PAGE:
Armageddon Averted: The Soviet Collapse; Russia's Unfinished Revolution: Political Change from Gorbachev to Putin

In This Review

Armageddon Averted: The Soviet Collapse

By Stephen Kotkin
Oxford University Press, 2001
235 pp. $27.50
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Russia's Unfinished Revolution: Political Change from Gorbachev to Putin

By Michael Mcfaul
Cornell University Press, 2001
383 pp. $35.00
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Whereas some books explain the Soviet collapse and others address Russia's troubled effort to reinvent itself, these two books merge the subjects. Kotkin poses the larger questions of why the Soviet Union collapsed without massive violence and bloodshed, and why Russia's unsteady, unsavory slog toward democracy and markets confounded experts and advisers of all stripes. He begins with a one-word answer: Gorbachev. The way the last Soviet ruler tried to reform the system, argues Kotkin, brought the whole thing down. To make the Communist Party (the sinews of the system) "both the instrument and the object of perestroika" was folly. Mikhail Gorbachev was also insensitive to the rise of the republics in reform's flickering shadow. But he was not alone to blame. Kotkin attributes Russia's continuing illiberalism and impotence to an administrative class absorbed in plundering and a leadership whose inept recipes vastly underestimated the Soviet Union's economic and political residue.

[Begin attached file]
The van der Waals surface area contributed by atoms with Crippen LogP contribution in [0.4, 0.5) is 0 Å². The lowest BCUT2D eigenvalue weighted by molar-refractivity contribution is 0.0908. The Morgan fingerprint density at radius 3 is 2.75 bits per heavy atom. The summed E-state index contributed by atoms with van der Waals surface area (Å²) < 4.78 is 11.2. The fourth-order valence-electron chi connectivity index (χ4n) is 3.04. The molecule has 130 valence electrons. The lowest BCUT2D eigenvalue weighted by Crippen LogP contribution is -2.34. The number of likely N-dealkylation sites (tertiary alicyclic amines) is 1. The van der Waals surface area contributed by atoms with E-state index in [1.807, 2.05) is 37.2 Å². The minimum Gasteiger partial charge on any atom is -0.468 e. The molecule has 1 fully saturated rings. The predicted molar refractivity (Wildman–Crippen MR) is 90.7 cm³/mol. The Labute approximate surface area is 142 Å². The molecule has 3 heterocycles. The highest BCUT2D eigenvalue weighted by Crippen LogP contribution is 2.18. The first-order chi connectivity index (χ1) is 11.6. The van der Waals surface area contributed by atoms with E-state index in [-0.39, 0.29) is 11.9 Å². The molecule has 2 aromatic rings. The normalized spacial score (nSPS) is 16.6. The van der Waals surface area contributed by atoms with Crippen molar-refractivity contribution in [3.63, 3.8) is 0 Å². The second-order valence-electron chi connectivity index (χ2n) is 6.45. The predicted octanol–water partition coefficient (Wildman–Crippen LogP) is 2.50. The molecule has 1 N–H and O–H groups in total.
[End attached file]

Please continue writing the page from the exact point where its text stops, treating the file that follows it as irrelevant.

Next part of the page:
McFaul, in an elaborately researched volume, asks why the effort to create new and stable political institutions initially failed -- first under Gorbachev and then during Boris Yeltsin's first term -- only to succeed under the "Second Russian Republic" (1993 to the present). He also starts with Gorbachev. But in contrast to Kotkin, he argues that Gorbachev was responsible for preventing the Soviet Union's overhaul rather than for its demise. Once change was underway, too many fundamental and indivisible issues came to divide protagonists. In the haze of events, these actors easily miscalculated the real balance of power. Only after 1993 -- when the rules were settled (or rather imposed) by Yeltsin, primal questions over capitalism and communism were removed from the agenda, and the balance of power clearly tilted toward the president -- did the situation stabilize. But Russia's democracy remains partial. Lacking the rule of law, McFaul warns, Russia is still capable of sliding back toward autocracy. Although both are rewarding books, McFaul's is especially noteworthy for its rich detail, greatly enhanced by interviews with almost all the key players.

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